CAN and COULD

Discussion in 'English Only' started by well-to-do, Jan 19, 2013.

  1. well-to-do New Member

    Hindi
    hi dear teachers!:)

    Could you please help me understand the difference in the meaning of the following sentences( one using "could" and the other using "can" ).

    Here are the sentences;

    (i). I COULD be happy if everything happened as I have planned.
    (ii). I CAN be happy if everything happens as I have planned.

    What do 'COULD' and 'CAN' convey in the above examples ? Can I use/say CAN in place of COULD(in the first example) and COULD in place of CAN (in our second example) without there's a change in the meaning ?
    Thanks
     
  2. boozer Senior Member

    Bulgaria
    Bulgarian
    The difference is the usual one between 1st and 2nd conditional. (i) is deemed to be far less probable or likely - the speaker does not seem to believe everything will happen as planned. (ii) is the normal 1st conditional that suggests there is a 50/50 chance of things happening as planned.

    I think you can use 'could' in (ii). The suggestion would, to me, be that even though there are good chances of things going according to plan, you might still not be happy.
     
  3. well-to-do New Member

    Hindi
    Thank you sir, for replying:)
    So you mean to say that "COULD" expresses less certainty/ surety (than can). Should we use 'COULD' (and not can)
    when the possibility of something happening is less, we are less sure/ certain that something will happen ?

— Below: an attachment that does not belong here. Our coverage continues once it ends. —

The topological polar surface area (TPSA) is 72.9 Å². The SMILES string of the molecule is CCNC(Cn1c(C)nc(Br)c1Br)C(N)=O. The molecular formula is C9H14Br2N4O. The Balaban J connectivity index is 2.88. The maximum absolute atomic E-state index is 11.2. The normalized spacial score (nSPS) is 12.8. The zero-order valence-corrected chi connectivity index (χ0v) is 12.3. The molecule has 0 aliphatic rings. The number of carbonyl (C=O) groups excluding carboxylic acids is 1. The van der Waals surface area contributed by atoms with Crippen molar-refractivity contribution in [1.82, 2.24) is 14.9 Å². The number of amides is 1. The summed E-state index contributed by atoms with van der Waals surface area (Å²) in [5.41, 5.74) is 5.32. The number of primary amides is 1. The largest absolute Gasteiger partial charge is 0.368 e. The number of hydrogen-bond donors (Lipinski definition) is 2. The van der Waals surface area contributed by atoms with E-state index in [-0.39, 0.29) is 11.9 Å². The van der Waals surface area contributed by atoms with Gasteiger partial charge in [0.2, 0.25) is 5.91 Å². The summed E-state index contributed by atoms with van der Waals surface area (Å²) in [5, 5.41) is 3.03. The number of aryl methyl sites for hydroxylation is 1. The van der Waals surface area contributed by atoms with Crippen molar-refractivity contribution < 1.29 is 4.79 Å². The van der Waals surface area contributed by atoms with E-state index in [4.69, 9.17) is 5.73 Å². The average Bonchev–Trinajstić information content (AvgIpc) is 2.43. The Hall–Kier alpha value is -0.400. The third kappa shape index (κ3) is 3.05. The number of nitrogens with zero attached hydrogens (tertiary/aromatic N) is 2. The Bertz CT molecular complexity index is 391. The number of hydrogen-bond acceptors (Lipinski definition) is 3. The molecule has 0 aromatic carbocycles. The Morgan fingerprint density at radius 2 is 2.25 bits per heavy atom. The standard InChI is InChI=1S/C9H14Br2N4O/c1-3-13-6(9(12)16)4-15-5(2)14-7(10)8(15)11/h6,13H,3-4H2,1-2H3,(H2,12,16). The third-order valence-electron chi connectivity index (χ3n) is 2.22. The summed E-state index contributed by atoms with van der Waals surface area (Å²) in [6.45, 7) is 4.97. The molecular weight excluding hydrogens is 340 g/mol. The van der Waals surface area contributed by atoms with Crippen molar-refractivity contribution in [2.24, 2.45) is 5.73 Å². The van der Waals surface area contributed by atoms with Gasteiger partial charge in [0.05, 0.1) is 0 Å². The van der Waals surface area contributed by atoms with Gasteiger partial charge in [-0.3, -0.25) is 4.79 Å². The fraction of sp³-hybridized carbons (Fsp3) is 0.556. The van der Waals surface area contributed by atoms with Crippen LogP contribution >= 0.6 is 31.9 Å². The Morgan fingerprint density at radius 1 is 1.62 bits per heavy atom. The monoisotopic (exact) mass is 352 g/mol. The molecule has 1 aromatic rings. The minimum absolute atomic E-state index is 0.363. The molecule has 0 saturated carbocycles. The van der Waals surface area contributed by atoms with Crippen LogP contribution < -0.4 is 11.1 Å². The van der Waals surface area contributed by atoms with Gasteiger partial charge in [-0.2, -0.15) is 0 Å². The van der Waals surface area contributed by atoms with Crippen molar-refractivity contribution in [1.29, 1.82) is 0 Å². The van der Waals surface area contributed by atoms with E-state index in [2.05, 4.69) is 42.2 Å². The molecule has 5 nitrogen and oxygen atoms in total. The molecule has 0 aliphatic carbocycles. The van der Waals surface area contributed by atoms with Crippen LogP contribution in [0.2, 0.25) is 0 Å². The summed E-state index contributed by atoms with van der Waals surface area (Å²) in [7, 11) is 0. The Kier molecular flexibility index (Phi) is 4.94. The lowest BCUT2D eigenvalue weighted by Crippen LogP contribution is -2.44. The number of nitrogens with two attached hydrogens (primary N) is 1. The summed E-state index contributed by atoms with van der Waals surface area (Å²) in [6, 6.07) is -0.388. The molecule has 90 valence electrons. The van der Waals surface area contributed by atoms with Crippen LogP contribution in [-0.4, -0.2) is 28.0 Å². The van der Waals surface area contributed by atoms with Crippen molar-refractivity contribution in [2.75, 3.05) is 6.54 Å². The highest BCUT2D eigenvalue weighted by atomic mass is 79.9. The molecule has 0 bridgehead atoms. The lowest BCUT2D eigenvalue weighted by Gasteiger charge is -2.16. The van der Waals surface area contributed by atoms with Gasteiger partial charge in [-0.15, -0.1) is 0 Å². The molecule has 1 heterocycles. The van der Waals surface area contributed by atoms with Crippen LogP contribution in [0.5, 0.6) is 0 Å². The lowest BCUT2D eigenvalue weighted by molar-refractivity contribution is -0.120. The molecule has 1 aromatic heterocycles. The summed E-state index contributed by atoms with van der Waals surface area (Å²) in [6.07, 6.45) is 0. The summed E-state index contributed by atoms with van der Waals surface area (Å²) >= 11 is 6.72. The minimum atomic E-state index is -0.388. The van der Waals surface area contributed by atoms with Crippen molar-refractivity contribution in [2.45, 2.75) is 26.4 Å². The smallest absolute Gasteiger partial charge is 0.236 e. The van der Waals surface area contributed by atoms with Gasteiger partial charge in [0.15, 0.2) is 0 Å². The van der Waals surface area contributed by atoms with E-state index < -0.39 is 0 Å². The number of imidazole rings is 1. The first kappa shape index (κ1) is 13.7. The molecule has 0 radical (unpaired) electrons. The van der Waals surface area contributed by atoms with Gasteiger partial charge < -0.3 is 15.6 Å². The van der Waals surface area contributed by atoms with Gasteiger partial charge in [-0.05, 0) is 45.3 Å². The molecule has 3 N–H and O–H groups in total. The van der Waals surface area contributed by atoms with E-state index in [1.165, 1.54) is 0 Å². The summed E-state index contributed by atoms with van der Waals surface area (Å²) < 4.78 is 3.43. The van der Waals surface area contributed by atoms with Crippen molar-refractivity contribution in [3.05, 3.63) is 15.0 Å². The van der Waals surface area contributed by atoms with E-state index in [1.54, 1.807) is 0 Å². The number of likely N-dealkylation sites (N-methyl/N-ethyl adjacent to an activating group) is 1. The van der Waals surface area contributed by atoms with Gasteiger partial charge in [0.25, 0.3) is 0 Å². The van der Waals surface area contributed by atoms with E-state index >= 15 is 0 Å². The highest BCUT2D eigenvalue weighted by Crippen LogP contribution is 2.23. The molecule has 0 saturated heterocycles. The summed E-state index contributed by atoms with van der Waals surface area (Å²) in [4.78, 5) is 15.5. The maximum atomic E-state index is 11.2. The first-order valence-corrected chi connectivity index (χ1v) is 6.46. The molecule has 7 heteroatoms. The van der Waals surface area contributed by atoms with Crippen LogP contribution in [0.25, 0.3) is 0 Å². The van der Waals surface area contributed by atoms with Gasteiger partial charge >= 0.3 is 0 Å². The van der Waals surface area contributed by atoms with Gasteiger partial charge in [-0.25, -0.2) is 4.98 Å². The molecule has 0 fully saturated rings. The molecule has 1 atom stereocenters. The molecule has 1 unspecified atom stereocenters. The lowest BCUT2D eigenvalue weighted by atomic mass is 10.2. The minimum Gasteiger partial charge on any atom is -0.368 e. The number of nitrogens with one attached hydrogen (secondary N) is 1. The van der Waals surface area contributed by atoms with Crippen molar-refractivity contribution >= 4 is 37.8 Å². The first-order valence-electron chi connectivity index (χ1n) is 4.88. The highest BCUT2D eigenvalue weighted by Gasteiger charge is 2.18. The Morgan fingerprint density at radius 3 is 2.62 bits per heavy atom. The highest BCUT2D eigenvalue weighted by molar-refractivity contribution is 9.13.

Thanks to you once again.
     
  4. boozer Senior Member

    Bulgaria
    Bulgarian
    The answer to your questions, thus asked, is 'yes' as far as I am concerned.

    (At the age of 63, my father is a 'sir'. I am still too young and unworthy of this 'title' :D Thanks for being polite, though :) )
     
  5. Giorgio Spizzi Senior Member

    Italian
    Hi, well.

    (i). I COULD be happy if everything happened as I have planned.
    (ii). I CAN be happy if everything happens as I have planned.

    I feel that (ii) has very little to do with the sense of prediction that is present in (i).
    I think I would express (ii) by saying simply:

    "I am happy if everything happens as I have planned." (speaking, in general, of my character, attitude, etc.)

    or

    "I will be happy if everything happens as I have planned."
    (speaking of a well identified event in the future)

    GS
     
  6. boozer Senior Member

    Bulgaria
    Bulgarian
    Yes, Giorgio. That, in its turn, is the difference between zero and 1st conditional. :)
     
  7. well-to-do New Member

    Hindi
    Thank you both of you:)
    I think NOW you two have cleared my doubts about those two sentences.
    And being polite to our seniors or elders is an essential part of our culture (Indian culture), sir.